Australian Navy Ranks Headquarters

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Welcome to the Australian Navy Ranks Headquarters! We have a lot of information for everything you may need to understand the Australian Navy Rank structure, ranks in the navy ( enlisted ranks ) and make your life easier in the case you begin your career as member of the Australian Navy!. Specific information for each enlisted rank, requirements to acquire that rank, the associated insignia as well as the approximate salary and income of the ranks in the navy are just some of the helpful things you may find in this website.

What is your future Navy Rank! The recent new offer of jobs publicly announced by the Royal Australian Navy makes the topic of Navy Ranks important for those that one to become a member of the Royal Australian Navy. Structure of ranks changes depending on the navy country and it is often quite complex. In the US Navy, for example, the word “rank” to refer to the Navy enlisted personnel is not considered correct. The adequate term is “rate.” Therefore, the rating badge would be a kind of combination of rate i.e. pay grade and rating i.e. occupational specialty. Here, in the case of the Australian Navy Ranks, we will still use the word rank, or office rank. In particular, it is widely use the words Commissioned officer rank structure for referring to the rating of the members of the Royal Australian Navy.

Australian Navy Ranks for the commissioned officers

The Australian Navy Ranks for the Commissioned officers have 12 different pay grades, which go from S-1 to O-11. The S-1 corresponds to Midshipman and the highest one O-11, refers to the Admiral of the Fleet. This position is honorary and in fact there has been only one person that has obtained it. That person was the Duke of Edinburg.

Currently, because there is no O-10 (Admiral), the highest position occupied in the current Royal Australian Navy structure is O-9 who serves as a vice admiral and also as the Chief of the Navy. Next, we have the O-8 (rear admiral). From O-5 (commander) and above are referred to as senior officers. On the other hand, S-1 (midshipman) to O-4 (lieutenant commander) are referred to as junior officers.

The commission for all the officials are received from Her Majesty Queen Elizabeth II, Queen of Australia and it is formally issued and signed by the Governor General of Australia as Commander-in-Chief .

The detailed list of all the ranks for the Commissioned officers of the Australian Royal Navy is as follows:

Admiral of the Fleet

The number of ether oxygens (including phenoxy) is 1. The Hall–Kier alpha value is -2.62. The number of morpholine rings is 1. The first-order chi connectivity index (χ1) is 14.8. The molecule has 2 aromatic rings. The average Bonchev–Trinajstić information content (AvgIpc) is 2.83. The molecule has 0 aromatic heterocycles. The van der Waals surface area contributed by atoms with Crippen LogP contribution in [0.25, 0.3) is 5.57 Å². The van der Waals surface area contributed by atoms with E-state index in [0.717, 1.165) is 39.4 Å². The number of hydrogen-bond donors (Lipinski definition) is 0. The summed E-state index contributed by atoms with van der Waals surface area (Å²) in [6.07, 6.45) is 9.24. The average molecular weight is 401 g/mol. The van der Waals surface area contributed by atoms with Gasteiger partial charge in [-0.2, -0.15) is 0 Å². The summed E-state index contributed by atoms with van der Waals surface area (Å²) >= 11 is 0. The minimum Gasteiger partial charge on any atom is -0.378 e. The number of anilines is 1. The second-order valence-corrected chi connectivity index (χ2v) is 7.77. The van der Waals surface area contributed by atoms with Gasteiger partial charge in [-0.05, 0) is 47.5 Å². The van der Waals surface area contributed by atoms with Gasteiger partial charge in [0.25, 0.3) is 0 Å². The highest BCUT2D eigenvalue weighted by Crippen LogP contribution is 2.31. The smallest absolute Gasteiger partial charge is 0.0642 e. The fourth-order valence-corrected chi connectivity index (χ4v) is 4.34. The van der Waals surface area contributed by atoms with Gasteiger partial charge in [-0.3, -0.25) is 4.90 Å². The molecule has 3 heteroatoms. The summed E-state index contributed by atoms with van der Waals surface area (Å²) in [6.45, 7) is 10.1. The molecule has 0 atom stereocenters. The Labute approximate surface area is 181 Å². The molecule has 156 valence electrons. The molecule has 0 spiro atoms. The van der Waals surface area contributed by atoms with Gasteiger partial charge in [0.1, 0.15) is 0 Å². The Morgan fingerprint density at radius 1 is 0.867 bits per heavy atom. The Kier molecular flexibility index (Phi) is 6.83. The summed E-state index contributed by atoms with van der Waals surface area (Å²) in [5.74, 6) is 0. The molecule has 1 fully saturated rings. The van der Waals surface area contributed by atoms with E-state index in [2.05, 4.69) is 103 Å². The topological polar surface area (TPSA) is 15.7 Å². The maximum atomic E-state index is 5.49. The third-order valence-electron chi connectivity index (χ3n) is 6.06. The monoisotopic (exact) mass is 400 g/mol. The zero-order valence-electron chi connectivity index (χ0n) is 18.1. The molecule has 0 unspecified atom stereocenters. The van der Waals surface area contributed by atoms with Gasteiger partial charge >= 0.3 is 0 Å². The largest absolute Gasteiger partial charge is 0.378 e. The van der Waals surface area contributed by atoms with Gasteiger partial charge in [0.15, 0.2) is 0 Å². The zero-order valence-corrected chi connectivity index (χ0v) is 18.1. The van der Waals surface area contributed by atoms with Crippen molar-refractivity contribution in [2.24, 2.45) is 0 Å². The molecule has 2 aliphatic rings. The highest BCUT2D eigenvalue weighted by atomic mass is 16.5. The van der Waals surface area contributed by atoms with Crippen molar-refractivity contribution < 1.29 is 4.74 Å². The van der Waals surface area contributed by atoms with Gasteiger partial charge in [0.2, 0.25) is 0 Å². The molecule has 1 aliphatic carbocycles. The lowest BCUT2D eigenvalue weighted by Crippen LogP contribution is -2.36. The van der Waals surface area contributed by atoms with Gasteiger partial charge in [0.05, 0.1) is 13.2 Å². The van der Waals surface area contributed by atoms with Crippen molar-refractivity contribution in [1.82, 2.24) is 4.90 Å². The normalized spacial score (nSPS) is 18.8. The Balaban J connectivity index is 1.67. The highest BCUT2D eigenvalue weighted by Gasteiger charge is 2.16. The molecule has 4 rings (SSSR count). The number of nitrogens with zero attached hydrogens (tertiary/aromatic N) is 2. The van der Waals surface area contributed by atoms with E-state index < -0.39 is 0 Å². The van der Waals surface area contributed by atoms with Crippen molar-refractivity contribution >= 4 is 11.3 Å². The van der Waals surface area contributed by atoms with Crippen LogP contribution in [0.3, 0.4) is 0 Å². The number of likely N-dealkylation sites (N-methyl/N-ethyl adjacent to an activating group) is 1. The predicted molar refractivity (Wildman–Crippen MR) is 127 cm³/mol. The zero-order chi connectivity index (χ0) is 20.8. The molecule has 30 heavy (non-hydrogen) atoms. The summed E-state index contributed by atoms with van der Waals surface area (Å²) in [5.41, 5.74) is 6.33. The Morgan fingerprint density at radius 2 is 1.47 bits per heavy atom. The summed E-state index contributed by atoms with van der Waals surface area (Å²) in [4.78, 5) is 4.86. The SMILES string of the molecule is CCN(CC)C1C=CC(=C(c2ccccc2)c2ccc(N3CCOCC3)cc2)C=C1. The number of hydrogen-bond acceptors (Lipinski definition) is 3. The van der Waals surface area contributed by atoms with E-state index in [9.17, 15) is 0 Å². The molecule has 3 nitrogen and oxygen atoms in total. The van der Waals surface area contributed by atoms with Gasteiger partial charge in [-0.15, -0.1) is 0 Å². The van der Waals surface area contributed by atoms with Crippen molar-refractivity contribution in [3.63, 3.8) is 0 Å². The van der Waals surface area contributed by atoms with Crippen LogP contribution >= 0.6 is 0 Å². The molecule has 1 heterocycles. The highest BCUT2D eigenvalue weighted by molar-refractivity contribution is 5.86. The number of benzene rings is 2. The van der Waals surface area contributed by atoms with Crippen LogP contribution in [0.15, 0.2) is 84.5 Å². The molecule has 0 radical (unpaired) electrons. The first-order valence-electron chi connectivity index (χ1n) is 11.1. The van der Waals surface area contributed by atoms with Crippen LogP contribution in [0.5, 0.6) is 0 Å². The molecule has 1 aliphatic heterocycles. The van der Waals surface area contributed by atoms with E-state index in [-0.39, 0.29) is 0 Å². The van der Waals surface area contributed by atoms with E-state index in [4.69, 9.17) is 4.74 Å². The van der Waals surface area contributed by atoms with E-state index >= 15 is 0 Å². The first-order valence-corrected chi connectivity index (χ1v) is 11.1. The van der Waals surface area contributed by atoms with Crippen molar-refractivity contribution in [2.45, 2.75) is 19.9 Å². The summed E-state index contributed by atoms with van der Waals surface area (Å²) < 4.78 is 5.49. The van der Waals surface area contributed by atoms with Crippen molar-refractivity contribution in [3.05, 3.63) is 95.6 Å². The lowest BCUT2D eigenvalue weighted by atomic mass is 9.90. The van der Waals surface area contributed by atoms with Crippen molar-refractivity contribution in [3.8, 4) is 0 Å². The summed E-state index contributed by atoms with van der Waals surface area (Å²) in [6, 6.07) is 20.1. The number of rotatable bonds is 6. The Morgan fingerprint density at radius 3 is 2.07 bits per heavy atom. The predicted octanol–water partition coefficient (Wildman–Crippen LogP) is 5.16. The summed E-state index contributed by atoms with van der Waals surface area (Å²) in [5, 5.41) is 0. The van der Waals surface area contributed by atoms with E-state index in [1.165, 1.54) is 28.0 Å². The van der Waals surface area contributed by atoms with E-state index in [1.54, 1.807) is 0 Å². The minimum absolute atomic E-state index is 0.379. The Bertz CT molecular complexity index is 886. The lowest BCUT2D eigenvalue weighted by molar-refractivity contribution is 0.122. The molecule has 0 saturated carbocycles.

Rear Admiral
Lietenant Commander
Acting Sub Lieutenant


In addition, there are other ranks that are not associated to commissioned officers:

Warrant Officer of the Navy and Warrant Officer
Chief Petty Officer
Petty Officer
Leading Seaman
Able Seaman

Interestingly, there are no ranks for E-7, E-4 and E-1.

▽ Royal Australian Navy



Frigate Surface Force
The Australian Navy Frigate
Surface Force


HMAS Collins-class Rankin

Submarine Force
The Australian Navy
Submarine Force



Amphibious Force
The Australian Navy
Amphibious Force



Patrol Force
The Australian Navy
Patrol Force


HMAS Ballarat

MineHunting Force
The Australian Navy
Mine Warfare Force


HMAS Stuart

Replenishment and Survey Force
The Australian Navy
Replenishment and Survey Force



Training Ships and other Non-Commissioned Units
The Australian Navy Training Ships
and Other Non-Commissioned Units

▽Warships in the Royal Australian Navy (RAN)

Frigate surface Force (11): The principal striking force of the RAN comes from the eleven frigates of the surface force: eight of them belong to the Anzac class and the rest (three) are units from the Adelaide class.
Submarine Striking Force (6): The RAN operates six Collins-class submarines. Due to technical and manpower problems these submarines might be replaced in the future by Japanese Soryu-class submarines.
Amphibious Force (3): There are a huge variety of amphibious warfare units, which include two Canberra-class landing helicopter dock ships and the landing ship HMAS Choules.
Patrol Boat Force (13): There are thirteen Armidale-class patrol boats that perform coastal and economic exclusion zone patrols.
Mine Hunting and Warfare Force (4 + 2 in reserve):
There are four Huon-class vessels that are used for minehunting and clearance (another two are commissioned but in reserve since October 2011).
Replenishment Force (2 + 6 survey duties):
The task for replenishment at sea is provided by two ships, Sirius and Success. In addition, there are two Leeuwin-class and four Paluma-class vessels perform survey and charting duties.
Training Units (1 + 1 support vessel + 2 patrol boats):
The RAN operates the sail training ship Young Endeavour, the support vessel ADV Ocean Shield, and two Cape-class patrol boats. The latter ones are acquired thanks to the Australian Border Force.

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